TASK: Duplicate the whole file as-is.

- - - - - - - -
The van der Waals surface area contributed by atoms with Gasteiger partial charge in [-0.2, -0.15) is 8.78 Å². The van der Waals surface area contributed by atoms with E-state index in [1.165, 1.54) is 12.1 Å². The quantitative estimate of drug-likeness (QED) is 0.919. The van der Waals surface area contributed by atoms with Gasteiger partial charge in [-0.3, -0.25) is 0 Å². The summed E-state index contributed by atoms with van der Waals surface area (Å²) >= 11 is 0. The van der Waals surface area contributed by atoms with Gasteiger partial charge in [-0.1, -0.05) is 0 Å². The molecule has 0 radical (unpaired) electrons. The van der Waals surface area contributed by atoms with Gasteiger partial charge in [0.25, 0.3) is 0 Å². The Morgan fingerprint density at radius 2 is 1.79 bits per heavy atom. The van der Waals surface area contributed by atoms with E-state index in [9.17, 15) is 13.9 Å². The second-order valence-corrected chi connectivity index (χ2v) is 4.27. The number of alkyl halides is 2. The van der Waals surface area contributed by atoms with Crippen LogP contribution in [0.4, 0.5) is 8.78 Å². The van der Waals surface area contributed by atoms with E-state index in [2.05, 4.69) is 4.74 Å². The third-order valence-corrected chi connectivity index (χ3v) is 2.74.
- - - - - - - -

The van der Waals surface area contributed by atoms with Gasteiger partial charge in [-0.2, -0.15) is 8.78 Å². The van der Waals surface area contributed by atoms with E-state index in [1.165, 1.54) is 12.1 Å². The quantitative estimate of drug-likeness (QED) is 0.919. The van der Waals surface area contributed by atoms with Gasteiger partial charge in [-0.3, -0.25) is 0 Å². The summed E-state index contributed by atoms with van der Waals surface area (Å²) >= 11 is 0. The van der Waals surface area contributed by atoms with Gasteiger partial charge in [-0.1, -0.05) is 0 Å². The molecule has 0 radical (unpaired) electrons. The van der Waals surface area contributed by atoms with Gasteiger partial charge in [0.25, 0.3) is 0 Å². The Morgan fingerprint density at radius 2 is 1.79 bits per heavy atom. The van der Waals surface area contributed by atoms with E-state index in [9.17, 15) is 13.9 Å². The second-order valence-corrected chi connectivity index (χ2v) is 4.27. The number of alkyl halides is 2. The van der Waals surface area contributed by atoms with Crippen LogP contribution in [0.4, 0.5) is 8.78 Å². The van der Waals surface area contributed by atoms with E-state index in [2.05, 4.69) is 4.74 Å². The third-order valence-corrected chi connectivity index (χ3v) is 2.74.